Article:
City of Oakland Department Of Transportation Pissing Off Oaklanders Left And Right

Ryan Russo OakDOT
Ryan Russo OakDOT

Wow. The City of Oakland Department of Transportation is just about two years old, and it’s already gaining media – the negative kind and from Oaklanders.

The Oakland DOT was started as part of the City of Oakland’s 2015-2017 Budget, and came with lofty goals of providing a kind of center of decisions for public works projects and initatives with a transportation orientation. Everything from street and traffic light planning to bike signage now comes through, and from, the Oakland Department of Transportation.

This is what Oakland Mayor Libby Schaaf said when she announced “OakDOT” as it’s nicknamed: “A better Oakland starts with better streets today, in every part of our city. We need a world-class transportation department to take a fresh look at our streets, and provide Oakland residents with safer, healthier and more accessible ways to get around, to and from work and school. Equitably enhancing our streets and adding to the array of viable transportation options in Oakland in creases the vibrancy of our urban community.”

Oakland DOT has three goals, according to Mayor Schaaf and the City of Oakland:

1. Economic: To increase the capacity of the City to attract funds, carry out projects and accelerate street and infrastructure maintenance, provide new mobility alternatives, and reduce traffic congestion.
2. Environmental: To leverage the accelerated repair of our streets to make them “complete streets”that increase pedestrian safety and support the needs of drivers, transit riders and bicyclists alike. Improving all types oftransportation reduces air pollution and Oakland’s asthma rate, and is critical to our fight against global warming.
3. Social Equity: The DOT will expand Oakland’s capacity to work more actively to bring local transit agencies, private mobility companies, and communities together to ensure that equity considerations are included within all forms of mobility including bike sharing and car sharing. By using better data in decision-making, including socioeconomic information, alongside more conventional safety and traffic data, the City can improve outcomes for all community members.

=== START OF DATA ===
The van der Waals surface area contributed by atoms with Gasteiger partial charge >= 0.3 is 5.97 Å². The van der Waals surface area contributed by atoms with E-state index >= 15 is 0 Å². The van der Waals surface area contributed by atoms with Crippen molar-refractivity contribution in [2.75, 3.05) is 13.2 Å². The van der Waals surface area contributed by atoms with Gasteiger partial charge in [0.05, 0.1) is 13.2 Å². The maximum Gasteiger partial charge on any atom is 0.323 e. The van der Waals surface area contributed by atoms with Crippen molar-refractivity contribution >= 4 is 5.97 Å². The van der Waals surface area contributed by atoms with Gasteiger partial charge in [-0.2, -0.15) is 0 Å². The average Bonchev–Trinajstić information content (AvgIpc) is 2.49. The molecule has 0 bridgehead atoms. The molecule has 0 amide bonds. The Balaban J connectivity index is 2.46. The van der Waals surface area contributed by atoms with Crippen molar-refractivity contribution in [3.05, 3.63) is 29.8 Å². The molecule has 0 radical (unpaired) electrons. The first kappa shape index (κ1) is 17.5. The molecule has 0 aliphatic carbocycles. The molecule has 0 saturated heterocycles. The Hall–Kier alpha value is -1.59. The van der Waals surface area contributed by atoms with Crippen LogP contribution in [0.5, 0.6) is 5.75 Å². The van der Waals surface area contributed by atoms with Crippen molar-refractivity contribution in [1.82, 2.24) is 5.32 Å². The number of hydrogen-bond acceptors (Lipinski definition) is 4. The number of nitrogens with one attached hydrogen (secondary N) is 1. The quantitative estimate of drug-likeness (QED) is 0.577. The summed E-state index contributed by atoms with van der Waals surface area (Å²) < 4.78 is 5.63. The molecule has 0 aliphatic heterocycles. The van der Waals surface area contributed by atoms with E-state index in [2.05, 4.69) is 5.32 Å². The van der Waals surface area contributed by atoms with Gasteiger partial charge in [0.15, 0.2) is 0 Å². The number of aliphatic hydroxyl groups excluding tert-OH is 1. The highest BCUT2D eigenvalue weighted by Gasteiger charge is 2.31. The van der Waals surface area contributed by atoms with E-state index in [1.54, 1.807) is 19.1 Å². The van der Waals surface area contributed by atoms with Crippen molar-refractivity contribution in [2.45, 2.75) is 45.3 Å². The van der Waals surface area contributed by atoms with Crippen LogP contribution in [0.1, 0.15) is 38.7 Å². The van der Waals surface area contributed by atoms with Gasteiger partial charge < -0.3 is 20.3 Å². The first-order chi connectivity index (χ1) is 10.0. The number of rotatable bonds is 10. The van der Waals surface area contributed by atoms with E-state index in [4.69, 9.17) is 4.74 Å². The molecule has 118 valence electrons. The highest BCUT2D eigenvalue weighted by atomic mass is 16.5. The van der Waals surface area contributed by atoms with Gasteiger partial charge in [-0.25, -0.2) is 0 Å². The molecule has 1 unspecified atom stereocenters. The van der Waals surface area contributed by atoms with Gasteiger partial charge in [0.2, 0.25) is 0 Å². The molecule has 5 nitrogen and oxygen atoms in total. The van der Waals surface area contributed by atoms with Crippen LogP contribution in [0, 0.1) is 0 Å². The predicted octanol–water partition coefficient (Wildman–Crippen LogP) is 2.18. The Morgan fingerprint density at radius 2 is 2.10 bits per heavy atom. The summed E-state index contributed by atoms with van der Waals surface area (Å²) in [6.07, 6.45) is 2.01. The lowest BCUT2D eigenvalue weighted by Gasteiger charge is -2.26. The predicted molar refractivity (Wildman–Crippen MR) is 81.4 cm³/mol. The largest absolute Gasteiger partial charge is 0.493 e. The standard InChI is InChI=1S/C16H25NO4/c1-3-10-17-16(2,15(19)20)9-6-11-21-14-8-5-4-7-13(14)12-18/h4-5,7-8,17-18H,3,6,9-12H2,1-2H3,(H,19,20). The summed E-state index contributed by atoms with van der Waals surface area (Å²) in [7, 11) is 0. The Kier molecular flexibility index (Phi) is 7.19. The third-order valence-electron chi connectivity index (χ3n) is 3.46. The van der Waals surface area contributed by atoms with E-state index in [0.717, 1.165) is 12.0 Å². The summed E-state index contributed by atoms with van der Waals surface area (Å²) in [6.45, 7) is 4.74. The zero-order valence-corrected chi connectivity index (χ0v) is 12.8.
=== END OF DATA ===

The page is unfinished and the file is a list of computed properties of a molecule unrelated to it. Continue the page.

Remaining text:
Mayor Schaaf said “This is such an exciting time for transportation in Oakland – our new Department of Transportation is forming just as AC Transit breaks ground on the bus-rapid-transit line connecting downtown Oakland with East Oakland and downtown San Leandro, as bike sharing gets ready to launch, and as the City develops our bond proposal to fund long-deferred infrastructure investments and fight against displacement with affordable housing.”

That’s all well and good, but what Mayor Schaaf forgot along the way was one word: service. It’s been replaced by another word: arrogance. And it’s that way that’s pissing off Oaklanders left and right.

Take this recent tweet by Oakland At-Large Councilmember Rebecca Kaplan to OakDOT. Yes, Kaplan’s no fan of Mayor Schaaf (and vice versa), and is pissed off that the Mayor kicked her off the Bay Area Air Quality Board, but she does have a transportation-oriented track record that includes having been an AC Transit Board Member and creating the Free Broadway Bus Shuttle.

Thus Kaplan’s heated social media reaction to the Oakland DOT’s tweet that it’s closing service requests. In other words where Oaklanders call to have things done like signage changes, street pothole repairs, and so on. This is what OakDOT put out on Twitter June 8th:

“We’re closing 1300 construction related service requests that are over 30 days old. If we mistakenly closed a service request that still hasn’t been resolved, call 311 and we’ll open it back up right away.”